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  • February 16, 2024 3:34 PM | Anonymous

    Submissions are now open for this year's Reacting awards! Read on to learn more about these fantastic initiatives and how you can apply for them or nominate a deserving colleague.

    Brilliancy Prize

    The Brilliancy Prize seeks to recognize and publicize extraordinary creativity within the Reacting enterprise. Instituted in 2019, it’s presented to a particularly ingenious or creative idea or pedagogical practice that advances Reacting games, and comes with a $1,000 award, presented each year at the Annual Institute at Barnard College.   We would like to present the award at the Summer Institute at Barnard (June 6-9).

    You can read more about the Brilliancy Prize and learn about past winners here, and if you want to apply, please send a letter of nomination (for yourself or someone else!) of no more than a three pages detailed description of the innovation being nominated and a rationale for why it is deserving of the award, along with any supporting materials, to current chair of the Brilliancy Prize Award Committee, Mary Jane Treacy at  maryjane.treacy@simmons.edu by 3/31/2024.

    Dana Gorlin Johnson Fellowship

     The Dana Gorlin Johnson Fellowship is named in memory of Dana Johnson Gorlin, the founding administrator of the Reacting to the Past program. Without her work from 2002–while still an undergraduate student at Barnard–until 2014, the Reacting Consortium would not exist. You can read more about Dana here, as well as learn about past winners.

    This fellowship is  awarded to a deserving faculty member, especially from a community college or public university, who best exemplifies Dana’s exceptional qualities of character and mind and who gives high promise of advancing Reacting. To apply or nominate someone for this award, please submit a two-page statement outlining the applicant's/nominee's previous experience with Reacting to the Past, as well as their potential for advancing the program, to Lucy Barnhouse at lbarnhouse@astate.edu by 3/31/2024.

    Decisions will be made in late March and announced in April so award winners have time to plan to attend the Annual Institute on June 6-9!

  • November 08, 2023 12:02 PM | Anonymous

    A fresh crop of Reacting game materials have arrived just in time for finals!

    We'll update this page as we get new files, check back later to stay up to date on the latest games and materials from the Reacting community.

    Updated Games:

    Rage Against the Machine: Technology, Rebellion, and the Industrial Revolution

    Updated Gamebook, Role Sheets, Instructor's Manual, and Handouts.

    The Jumonville Incident

    Updated Gamebook, Role Sheets, Instructor's Manual, and Handouts.

    Chicago, 1968

    New Nametags for Roles

    Kansas, 1999: Evolution or Creationism

    Updated GB, IM, RS. Includes new link fixes, bribe mechanic, and focus on phonics.

    Climate Change in Copenhagen

    Powerpoints for introduction to issues and debriefing.

    Community-Sourced Materials:

    London 1854: Cesspits, Cholera, and Conflict over the Broad Street Pump London 1854: Cesspits, Cholera, and Conflict over the Broad Street Pump

    Reformatted roles for improved classroom play.

    Art In Paris: The Femme Pack

    Includes roles that emphasize female artists and their ideas.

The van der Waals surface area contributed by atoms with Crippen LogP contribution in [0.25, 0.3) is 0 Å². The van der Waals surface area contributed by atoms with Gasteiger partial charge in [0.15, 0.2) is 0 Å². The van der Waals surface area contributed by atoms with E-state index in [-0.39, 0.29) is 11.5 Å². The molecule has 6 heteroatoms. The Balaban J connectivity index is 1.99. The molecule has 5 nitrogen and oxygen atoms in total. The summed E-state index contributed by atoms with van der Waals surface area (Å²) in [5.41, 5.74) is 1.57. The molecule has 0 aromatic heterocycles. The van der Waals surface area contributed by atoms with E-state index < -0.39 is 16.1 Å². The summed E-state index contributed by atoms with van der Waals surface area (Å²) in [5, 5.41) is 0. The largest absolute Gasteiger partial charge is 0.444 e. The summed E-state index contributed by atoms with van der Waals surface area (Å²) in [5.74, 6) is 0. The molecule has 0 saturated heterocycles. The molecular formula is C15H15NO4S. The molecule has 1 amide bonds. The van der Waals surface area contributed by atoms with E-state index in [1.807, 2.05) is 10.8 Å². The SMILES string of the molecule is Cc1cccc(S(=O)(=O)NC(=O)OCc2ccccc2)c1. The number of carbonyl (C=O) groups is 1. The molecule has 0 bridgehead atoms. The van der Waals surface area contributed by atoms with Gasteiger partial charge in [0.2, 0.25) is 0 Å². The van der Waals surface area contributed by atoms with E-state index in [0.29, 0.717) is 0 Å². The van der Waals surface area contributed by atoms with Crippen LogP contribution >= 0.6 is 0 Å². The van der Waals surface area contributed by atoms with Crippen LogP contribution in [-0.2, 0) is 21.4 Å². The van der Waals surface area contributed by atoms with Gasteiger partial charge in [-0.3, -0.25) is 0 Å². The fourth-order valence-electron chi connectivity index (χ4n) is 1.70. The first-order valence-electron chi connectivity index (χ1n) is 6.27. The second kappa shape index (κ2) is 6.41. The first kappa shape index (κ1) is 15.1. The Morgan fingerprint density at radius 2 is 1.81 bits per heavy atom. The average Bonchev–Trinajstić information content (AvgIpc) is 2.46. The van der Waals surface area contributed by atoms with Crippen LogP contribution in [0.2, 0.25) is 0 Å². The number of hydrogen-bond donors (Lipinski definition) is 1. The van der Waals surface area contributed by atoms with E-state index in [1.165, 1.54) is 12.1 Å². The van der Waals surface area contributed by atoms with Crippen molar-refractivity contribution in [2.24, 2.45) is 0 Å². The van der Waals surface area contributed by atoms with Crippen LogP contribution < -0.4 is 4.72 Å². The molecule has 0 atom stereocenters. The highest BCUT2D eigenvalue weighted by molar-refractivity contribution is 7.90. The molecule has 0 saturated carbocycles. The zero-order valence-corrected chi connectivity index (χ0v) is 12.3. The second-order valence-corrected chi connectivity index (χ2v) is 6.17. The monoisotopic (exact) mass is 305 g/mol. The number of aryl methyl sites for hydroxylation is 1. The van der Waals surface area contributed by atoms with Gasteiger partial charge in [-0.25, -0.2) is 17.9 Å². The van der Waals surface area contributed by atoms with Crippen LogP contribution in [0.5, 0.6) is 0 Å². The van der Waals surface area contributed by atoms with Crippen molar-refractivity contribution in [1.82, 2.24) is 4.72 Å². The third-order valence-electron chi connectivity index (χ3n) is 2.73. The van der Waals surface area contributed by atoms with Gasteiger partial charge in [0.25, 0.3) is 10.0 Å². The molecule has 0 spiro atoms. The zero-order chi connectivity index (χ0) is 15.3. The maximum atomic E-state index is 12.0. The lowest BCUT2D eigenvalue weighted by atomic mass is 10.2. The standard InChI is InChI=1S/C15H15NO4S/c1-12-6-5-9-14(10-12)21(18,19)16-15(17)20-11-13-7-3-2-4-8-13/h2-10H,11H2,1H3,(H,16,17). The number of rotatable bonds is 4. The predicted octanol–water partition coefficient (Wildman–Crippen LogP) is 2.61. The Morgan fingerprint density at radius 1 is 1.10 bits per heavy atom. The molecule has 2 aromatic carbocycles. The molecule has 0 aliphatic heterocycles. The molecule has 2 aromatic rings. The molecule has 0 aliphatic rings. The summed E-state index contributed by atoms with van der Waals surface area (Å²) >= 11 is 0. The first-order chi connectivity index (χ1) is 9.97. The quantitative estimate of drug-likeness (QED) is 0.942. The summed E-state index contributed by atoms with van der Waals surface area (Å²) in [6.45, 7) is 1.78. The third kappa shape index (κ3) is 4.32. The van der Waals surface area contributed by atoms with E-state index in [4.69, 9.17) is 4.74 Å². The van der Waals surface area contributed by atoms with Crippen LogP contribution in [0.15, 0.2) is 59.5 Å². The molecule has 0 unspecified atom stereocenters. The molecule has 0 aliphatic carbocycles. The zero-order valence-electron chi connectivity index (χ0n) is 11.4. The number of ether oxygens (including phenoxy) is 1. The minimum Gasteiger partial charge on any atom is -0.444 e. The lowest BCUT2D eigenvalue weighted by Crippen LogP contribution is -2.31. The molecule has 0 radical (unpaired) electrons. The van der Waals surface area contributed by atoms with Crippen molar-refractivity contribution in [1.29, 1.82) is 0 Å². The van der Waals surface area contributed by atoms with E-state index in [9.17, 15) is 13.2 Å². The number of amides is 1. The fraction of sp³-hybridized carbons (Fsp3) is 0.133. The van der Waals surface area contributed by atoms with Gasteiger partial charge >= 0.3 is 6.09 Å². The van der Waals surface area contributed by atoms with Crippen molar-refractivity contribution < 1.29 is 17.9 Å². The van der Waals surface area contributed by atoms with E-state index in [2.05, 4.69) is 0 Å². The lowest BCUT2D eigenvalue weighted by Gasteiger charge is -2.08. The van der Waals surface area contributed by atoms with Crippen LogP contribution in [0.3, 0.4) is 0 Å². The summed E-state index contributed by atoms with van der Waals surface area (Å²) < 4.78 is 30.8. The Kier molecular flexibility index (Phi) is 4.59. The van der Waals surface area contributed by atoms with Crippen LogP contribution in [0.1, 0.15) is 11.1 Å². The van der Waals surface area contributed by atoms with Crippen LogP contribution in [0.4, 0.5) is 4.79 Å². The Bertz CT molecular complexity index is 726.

The Trial of Anne Hutchinson: Immigrant Pack

    Includes indeterminate immigrant roles to expand discussion and fit larger classes.

  • October 15, 2023 5:09 PM | Anonymous

    The REB invites nominations and applications for positions on the Reacting Editorial Board.

    The Reacting Editorial Board has three primary tasks:

    · Working with authors, RC staff and UNC Press to move games from idea to published game.

    · Establishing standards and expectations for traditional Reacting games (‘long-games’) and short games.

    · Ensuring that Reacting to the Past games offer the best possible experience for students, faculty and staff.

    REB members serve three-year renewable terms. Responsibilities include:

    · Quarterly meetings (by zoom in spring, fall and winter, in person or zoom at the Annual Institute).

    · Reviewing 2-4 game proposals per year (and reading review summaries of other game proposals).

    · Participate in E-mail discussion at various times throughout the year.

    · Other tasks as emerge during the year (represent the REB at a regional conference or the GDC, serve on temporary task forces, etc.)

    To apply (or to nominate someone), please send a CV (short version is fine) and a letter of interest including your experience with Reacting to Kelly McFall at mcfallk@newmanu.edu. Experience with writing a Reacting game can be helpful in serving on the REB. But it is NOT required.

    We will consider all applicants carefully. But we are especially interested in receiving applications from community members with experience in copywrite/permissions questions.

    The Deadline for applications is 15 December. We’ll review the applications at our January meeting and notify applicants shortly after that meeting.

  • October 03, 2023 3:52 PM | Anonymous

    In case you missed it, UNC Press has begun publishing three new gamebooks for classroom use! Three newly published games and a are now available to order through the UNC Press website, with another on the way!

    Reacting to the Past - UNC Press

    These books are available in print and we hope to see them available in e-book format soon! Here's an overview of our newly published games which you can download the Instructor Manuals for today!

    Augsburg, 1530